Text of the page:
HOMERVILLE, Ga. — When Chauncey Manac takes a standardized test, he fills in the “other” oval in the personal category. The UGA commitment is accepting of his unique ethnic background.
“I can go around school and this town and point to people of all races and colors,” Manac said. “I’m related to a lot of them.”
The 6-foot-4 linebacker and defensive end, a 4-star recruit out of Clinch County High School, is the son of a Native American. His mother is African-American and yet he was raised by two Caucasian ladies. That’s his 68-year-old grandmother Delores Willis and his aunt Beth Leviton.
Their story goes beyond the Census terms behind those ovals.
“Chauncey doesn’t really like the spotlight,” Willis said. “He’s not the sort who likes a lot of attention. He’d rather keep to himself.”
Chauncey Manac carries 250 pounds on his frame. He can power clean another 350 and still run the 40 in 4.6 seconds. He is ranked as the nation’s No. 8 defensive end for the Class of 2016. Those are impressive feats, but he would rather see his inner circle get recognized.
“My story isn’t about me,” Manac said. “It is about the women who have raised me. I really owe them just about everything. .. If not for them, I’d probably have been placed in a foster home.”
Willis added an even more precarious fate.
“He’d probably be in (a foster home) or be dead by now,” she said. “His aunt and I just did what anyone who loves their family would do.”
At just 21 months old
Chauncey Manac’s father, Donny Manac, is a Creek Indian. His great-grandparents moved to the Fargo community his family now calls home more than a century ago. That’s when dynamite was used to clear land. Not bulldozers. The Manacs settled there.
Willis had six children of her own, but was asked to take in Manac and his younger brother approximately 15 years ago. Chauncey’s brother, Ashton Manac, is a Clinch County junior lineman who is also a college football prospect.
Leviton and Willis have empowered those lives. Willis said their mother “gave up” on raising Manac and his brother at 21 and 10 months old, respectively.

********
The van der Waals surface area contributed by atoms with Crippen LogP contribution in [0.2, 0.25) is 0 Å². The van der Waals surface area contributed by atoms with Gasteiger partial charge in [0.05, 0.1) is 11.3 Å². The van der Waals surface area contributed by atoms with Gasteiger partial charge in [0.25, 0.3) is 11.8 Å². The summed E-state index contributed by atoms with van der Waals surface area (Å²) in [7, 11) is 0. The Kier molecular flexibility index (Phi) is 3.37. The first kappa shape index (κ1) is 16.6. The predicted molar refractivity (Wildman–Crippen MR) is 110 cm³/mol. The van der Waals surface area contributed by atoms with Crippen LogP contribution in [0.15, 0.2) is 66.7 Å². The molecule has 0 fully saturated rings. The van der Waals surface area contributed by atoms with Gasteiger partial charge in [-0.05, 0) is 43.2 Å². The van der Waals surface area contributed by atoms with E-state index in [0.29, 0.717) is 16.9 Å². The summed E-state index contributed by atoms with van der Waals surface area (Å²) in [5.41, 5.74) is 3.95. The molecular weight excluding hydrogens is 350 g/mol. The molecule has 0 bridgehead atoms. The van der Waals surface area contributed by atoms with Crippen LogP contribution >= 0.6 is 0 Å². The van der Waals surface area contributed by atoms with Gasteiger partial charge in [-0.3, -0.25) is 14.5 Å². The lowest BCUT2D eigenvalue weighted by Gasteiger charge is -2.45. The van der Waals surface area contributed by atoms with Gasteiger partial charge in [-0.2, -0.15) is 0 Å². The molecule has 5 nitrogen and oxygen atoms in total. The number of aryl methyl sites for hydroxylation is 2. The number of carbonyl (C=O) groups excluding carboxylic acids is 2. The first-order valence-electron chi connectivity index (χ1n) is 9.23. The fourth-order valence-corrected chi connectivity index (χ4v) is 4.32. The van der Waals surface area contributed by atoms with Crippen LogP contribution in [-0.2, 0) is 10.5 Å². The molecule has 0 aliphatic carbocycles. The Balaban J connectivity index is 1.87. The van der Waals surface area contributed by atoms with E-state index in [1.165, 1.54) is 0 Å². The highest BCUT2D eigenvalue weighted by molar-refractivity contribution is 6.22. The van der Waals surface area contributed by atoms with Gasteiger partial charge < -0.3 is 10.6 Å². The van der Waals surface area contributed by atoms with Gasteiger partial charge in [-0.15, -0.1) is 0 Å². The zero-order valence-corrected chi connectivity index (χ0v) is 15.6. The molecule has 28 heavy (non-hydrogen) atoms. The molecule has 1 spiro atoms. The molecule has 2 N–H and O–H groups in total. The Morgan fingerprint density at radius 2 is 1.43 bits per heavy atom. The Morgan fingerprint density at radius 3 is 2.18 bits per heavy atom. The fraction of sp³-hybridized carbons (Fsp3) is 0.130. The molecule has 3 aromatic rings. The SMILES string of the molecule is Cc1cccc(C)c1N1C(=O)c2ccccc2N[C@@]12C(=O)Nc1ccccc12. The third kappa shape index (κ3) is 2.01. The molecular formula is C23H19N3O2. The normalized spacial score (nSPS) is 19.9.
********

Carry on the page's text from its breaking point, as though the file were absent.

Child services was about to get involved. Manac’s father drove a log truck and worked long hours. He could not take care of them, and asked Leviton and Willis for help.
Donny, the father, lived in the Willis home with his boys for a time, but eventually moved out. He left them with their grandmother. The Manac boys have been with Willis and Leviton ever since. Leviton usually keeps the boys on the weekend.
“We figure out what we need to do raising them together,” Willis said. “If I have a problem that needs solving with them, then she’ll help me out with it.”
Willis said the boys have only known the “whole story” about their upbringing for about two years. Chauncey Manac said that has only intensified his desire to excel in football and hopes to eventually play in the NFL
“I just want to take care of those two (grandmother and aunt) if I do make it to the league,” Manac said. “Buy them a nice house and a big Cadillac. Make sure they never have a want for anything again.”
Chauncey Manac might have every right to be bitter or angry over his life, but doesn’t see how that would help. He credits his faith.
“I’m a full-fledged Christian,” Chauncey Manac said. “My grandmother and aunt have made sure I am in church on Sunday mornings.”
He calls one “Gammaw” instead of Granny.
“Those two have just meant so much to me,” Chauncey Manac said. “They basically saved us by taking me and my brother in.”
Chauncey’s father still lives nearby and his mother recently came down for a game. They have also been a part of his recruiting visits. Willis said their mother thanked her for doing such a good job raising the boys.
An All-America kid
Chauncey Manac was nominated to play in January’s U.S. Army All-American all-star game, one of the top honors for high school football players. That honor could be seen as that of a quintessential American, but this player’s family photo also covers a cross-section of American culture.
His birth parents are in his life, but they are just not at the center of that photo. Those are the spots that Leviton and Willis have earned.
Race relations need an upgrade in several pockets of America. Clinch County’s football team in rural Southeast Georgia might not be one of them.
There are no cliques among the Panthers. Just a group of young men who are comfortable practicing and playing together and going out for a plate of barbecue afterward.
That sight is fascinating. African American. Caucasian. American Indian. Mexican American. Hispanic. Other. They are just boys with big smiles behind drink cups and cheeks packed with food.
“A child can’t help where he was born and how he has to grow up,” Willis said. “What he does is just try to do the best he can as he’s grown up. We’ve just tried to do the best we can raising him and his brother.”
Clinch County’s football team elected Manac “Mr. Flame,” a title that is generally given to the most popular player. “Mr. Flame” helps light a traditional bonfire every Homecoming.
“I’ve just told him to be who he is,” Willis said. “Don’t be something that you are not. Be a good person and people will like you for it.”
Check out this DawgNation video from earlier this year below. It shows off Manac’s impressive athleticism.
Jeff Sentell covers UGA recruiting for AJC.com and The Atlanta Journal-Constitution. Follow him on Twitter for the latest on who’s on their way to play Between the Hedges.